by Alex Ross
The New Yorker, June 7, 2004.
I recently held in my hands the manuscript of Charles Ives’s “Three Places in New England.” The staff of the Music Library at Yale University left it out for me on a wooden table, and I hesitated before touching the pages, because no American wrote music more momentous than this. Ives was an insurance executive who doubled as perhaps the most audacious composer of the early twentieth century. He began to conceive “Three Places” in 1908, and made changes as late as 1929. The movements have long, heavily freighted titles: “The ‘St. Gaudens’ in Boston Common (Col. Robert Gould Shaw and His Colored Regiment)”; “Putnam’s Camp, Redding, Connecticut”; “The Housatonic at Stockbridge.” They are more than evocations of places; they are meditations on American destiny. The first movement is a nightmare vision of the Civil War—a “Black March,” Ives called it. The second is an innocent frenzy of patriotic tunes looking back on the American Revolution. The finale is a mystery in sound, which enshrines the memory of a summer walk that Ives took with his wife, Harmony, along the banks of the Housatonic River in the Berkshires. There are dissonances and ambiguities in the river’s flow. This is the New England landscape that generated not only Norman Rockwell’s small-town idylls but also the American apocalypse of “Moby-Dick.”
Ives’s manuscript is an enigma. Some of the music is crisply written in ink, but other passages are crammed in the margins. You can see new notes and chords pencilled in, sharps and flats added here and there, afterthoughts galore. All told, it looks like the work of an amateur, which is how a lot of people saw Ives when he first appeared on the scene. Then, there is the matter of the dates. In the nineteen-eighties, the writer Maynard Solomon suggested that Ives may have revised and backdated his manuscripts in order to make himself appear to be more revolutionary than Schoenberg and Stravinsky. Unfortunately, many of Solomon’s observations were borne out by subsequent research. One incriminating bit of evidence is visible on the first page of “St. Gaudens,” which carries the legend “Hartsdale, N.Y., 1911, July-Aug.” The type of music paper that it was written on became available only in 1915, the scholar Gayle Sherwood has shown. Even more unsettling is the directive that Ives scrawled on a subsequent version of the score: “Return to Chas. E. Ives, 70 W 11.” Ives lived on West Eleventh Street in New York from 1908 to 1911, but Sherwood says that the manuscript dates from sometime between 1919 and 1923. The composer apparently created a fiction for history’s benefit.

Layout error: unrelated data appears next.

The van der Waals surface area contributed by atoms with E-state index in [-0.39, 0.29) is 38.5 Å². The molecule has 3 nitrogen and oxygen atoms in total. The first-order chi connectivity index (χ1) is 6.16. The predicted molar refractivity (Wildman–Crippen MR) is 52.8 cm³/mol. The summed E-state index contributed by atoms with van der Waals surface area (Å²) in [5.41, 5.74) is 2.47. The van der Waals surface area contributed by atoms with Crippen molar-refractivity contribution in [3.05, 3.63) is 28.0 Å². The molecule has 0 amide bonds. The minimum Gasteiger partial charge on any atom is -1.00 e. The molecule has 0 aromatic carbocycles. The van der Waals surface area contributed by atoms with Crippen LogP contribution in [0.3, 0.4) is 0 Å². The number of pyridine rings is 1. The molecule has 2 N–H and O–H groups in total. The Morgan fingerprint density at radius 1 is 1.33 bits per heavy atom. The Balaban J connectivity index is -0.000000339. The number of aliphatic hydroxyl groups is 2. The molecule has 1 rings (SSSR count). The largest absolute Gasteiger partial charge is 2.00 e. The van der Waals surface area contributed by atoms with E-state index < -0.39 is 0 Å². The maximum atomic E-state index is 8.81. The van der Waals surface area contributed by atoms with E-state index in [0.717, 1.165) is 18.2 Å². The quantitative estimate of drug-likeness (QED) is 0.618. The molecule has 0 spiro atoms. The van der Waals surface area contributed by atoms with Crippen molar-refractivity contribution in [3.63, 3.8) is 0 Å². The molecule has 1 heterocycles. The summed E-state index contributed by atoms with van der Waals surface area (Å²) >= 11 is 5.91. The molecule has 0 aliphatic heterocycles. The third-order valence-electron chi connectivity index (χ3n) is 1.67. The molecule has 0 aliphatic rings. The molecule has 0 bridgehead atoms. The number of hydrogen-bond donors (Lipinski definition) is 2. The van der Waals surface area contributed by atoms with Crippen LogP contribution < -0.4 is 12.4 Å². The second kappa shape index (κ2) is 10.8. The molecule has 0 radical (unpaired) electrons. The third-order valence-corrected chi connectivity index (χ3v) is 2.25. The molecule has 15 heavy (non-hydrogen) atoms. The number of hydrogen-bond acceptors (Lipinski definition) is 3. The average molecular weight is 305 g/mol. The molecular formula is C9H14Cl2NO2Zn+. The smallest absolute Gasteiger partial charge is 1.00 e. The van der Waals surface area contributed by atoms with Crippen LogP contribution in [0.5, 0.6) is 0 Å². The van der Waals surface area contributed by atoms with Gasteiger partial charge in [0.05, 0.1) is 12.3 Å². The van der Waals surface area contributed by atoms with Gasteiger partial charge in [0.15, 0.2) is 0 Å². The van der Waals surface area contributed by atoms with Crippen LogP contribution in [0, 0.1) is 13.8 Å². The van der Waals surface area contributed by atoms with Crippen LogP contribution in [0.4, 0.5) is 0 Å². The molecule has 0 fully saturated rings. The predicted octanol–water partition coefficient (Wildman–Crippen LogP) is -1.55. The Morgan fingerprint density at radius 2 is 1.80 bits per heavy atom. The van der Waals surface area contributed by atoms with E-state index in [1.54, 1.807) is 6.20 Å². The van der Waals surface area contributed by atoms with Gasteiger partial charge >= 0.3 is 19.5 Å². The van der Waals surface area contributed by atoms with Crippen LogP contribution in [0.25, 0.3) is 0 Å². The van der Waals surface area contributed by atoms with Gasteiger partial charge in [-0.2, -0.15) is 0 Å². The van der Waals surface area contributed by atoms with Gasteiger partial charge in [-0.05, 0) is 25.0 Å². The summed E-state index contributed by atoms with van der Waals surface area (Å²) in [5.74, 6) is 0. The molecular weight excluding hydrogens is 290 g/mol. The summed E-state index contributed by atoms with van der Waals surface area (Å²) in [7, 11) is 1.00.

Here, on one sheet of paper, is Ives in all his thrilling, maddening complexity. Many who love this composer’s music refuse to accept that he might have faked some dates; it mars his image of uncompromising integrity. For me, it is all part of his prankster aesthetic—his refusal to play by anyone’s rules. All that matters, in the end, is the sound, and the sound is grand. Consider the harmony that is added to the beginning of “St. Gaudens”—a combination of A minor and E-flat minor. It is a dark, eerie chord, like a tendril of fog before dawn. It is a bluesy chord, the sound of opposites colliding. It is, at the same time, a distant, hazy chord, scored softly for the strings; Ives seldom evoked the past without also suggesting the emotional distortions of memory. Indeed, this might be one of Lincoln’s “mystic chords of memory”—not yet touched, it seems, by those long-awaited better angels of our nature.
Ives died fifty years ago. In January, Juilliard honored the so-called “grandfather of American music” by mounting a weeklong festival, with “Three Places” on opening night. This month, the New York Philharmonic mounted an ambitious Ives jamboree, comprising five programs over three weeks, with “Three Places” heard again at the end. Marches blared, hymn tunes soared, ensembles clashed out of tune, nocturnal mists descended. John Adams came from Berkeley to conduct Ives alongside his own music. In the aisles, the debate went on, with a few sober souls always ready to spoil the fun by muttering that Ives had no idea what he was doing.
The ongoing confusion over Ives’s career was visible in the Philharmonic programs, which were a forest of question marks. The “Country Band” March, a loving satire of an amateur band trying to keep it together as a dozen different tunes fly around, was comically dated 1903/05?, ca. 1910-11?, rev. 1914. The interesting thing about the revised chronology is that it still preserves Ives’s reputation as the Great Innovator. As early as 1907, when Schoenberg and Stravinsky had not yet cut ties with Romantic tonality, this composer was setting rhythms of five against seven against eleven in ten- and eleven-note non-repeating rows. Why he indulged in the charade of dates is anyone’s guess. It was probably in response to claims that he was influenced by Hindemith, or that he “knew his Schoenberg.” He knew his Debussy and his Strauss, maybe his Mahler and his Scriabin, but he knew not his Schoenberg and certainly not his Hindemith, who was a small child when Ives started writing in many keys at once.
Ives hated highbrow pretensions and exulted in the music of the streets. Strange, then, that he was so diffident about reaching the public. An honest assessment of Ives should admit not only that he had a bent for tall tales but that his obscurity in the first part of the century was largely a result of his disdain for the music business. Around 1910, he showed his early symphonies to Walter Damrosch, and when that not very bright conductor failed to respond he simply gave up on the works in question. In the insurance business, he preached the hard sell, telling his salesmen to plant themselves firmly in front of a potential customer’s door and “knock some big ideas into his mind.” Why couldn’t he do the same for his music? A close reader of Emerson, he evidently missed this sentence: “To genius must always go two gifts, the thought and the publication.”